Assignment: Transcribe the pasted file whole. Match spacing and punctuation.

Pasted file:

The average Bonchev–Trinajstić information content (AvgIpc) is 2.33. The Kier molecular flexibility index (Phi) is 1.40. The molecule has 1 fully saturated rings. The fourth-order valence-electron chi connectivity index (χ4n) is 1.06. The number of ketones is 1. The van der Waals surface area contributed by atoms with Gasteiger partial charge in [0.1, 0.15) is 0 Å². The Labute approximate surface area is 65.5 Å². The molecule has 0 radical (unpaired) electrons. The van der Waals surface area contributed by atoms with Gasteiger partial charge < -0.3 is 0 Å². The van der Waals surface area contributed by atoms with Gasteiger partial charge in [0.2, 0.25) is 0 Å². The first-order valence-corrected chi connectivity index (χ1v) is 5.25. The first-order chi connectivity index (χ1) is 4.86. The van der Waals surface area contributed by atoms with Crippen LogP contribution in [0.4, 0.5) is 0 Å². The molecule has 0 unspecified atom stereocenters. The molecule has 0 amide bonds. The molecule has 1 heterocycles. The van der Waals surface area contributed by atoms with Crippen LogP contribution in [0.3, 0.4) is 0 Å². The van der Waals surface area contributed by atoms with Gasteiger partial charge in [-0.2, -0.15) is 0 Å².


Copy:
The average Bonchev–Trinajstić information content (AvgIpc) is 2.33. The Kier molecular flexibility index (Phi) is 1.40. The molecule has 1 fully saturated rings. The fourth-order valence-electron chi connectivity index (χ4n) is 1.06. The number of ketones is 1. The van der Waals surface area contributed by atoms with Gasteiger partial charge in [0.1, 0.15) is 0 Å². The Labute approximate surface area is 65.5 Å². The molecule has 0 radical (unpaired) electrons. The van der Waals surface area contributed by atoms with Gasteiger partial charge < -0.3 is 0 Å². The van der Waals surface area contributed by atoms with Gasteiger partial charge in [0.2, 0.25) is 0 Å². The first-order valence-corrected chi connectivity index (χ1v) is 5.25. The first-order chi connectivity index (χ1) is 4.86. The van der Waals surface area contributed by atoms with Crippen LogP contribution in [0.4, 0.5) is 0 Å². The molecule has 0 unspecified atom stereocenters. The molecule has 0 amide bonds. The molecule has 1 heterocycles. The van der Waals surface area contributed by atoms with Crippen LogP contribution in [0.3, 0.4) is 0 Å². The van der Waals surface area contributed by atoms with Gasteiger partial charge in [-0.2, -0.15) is 0 Å².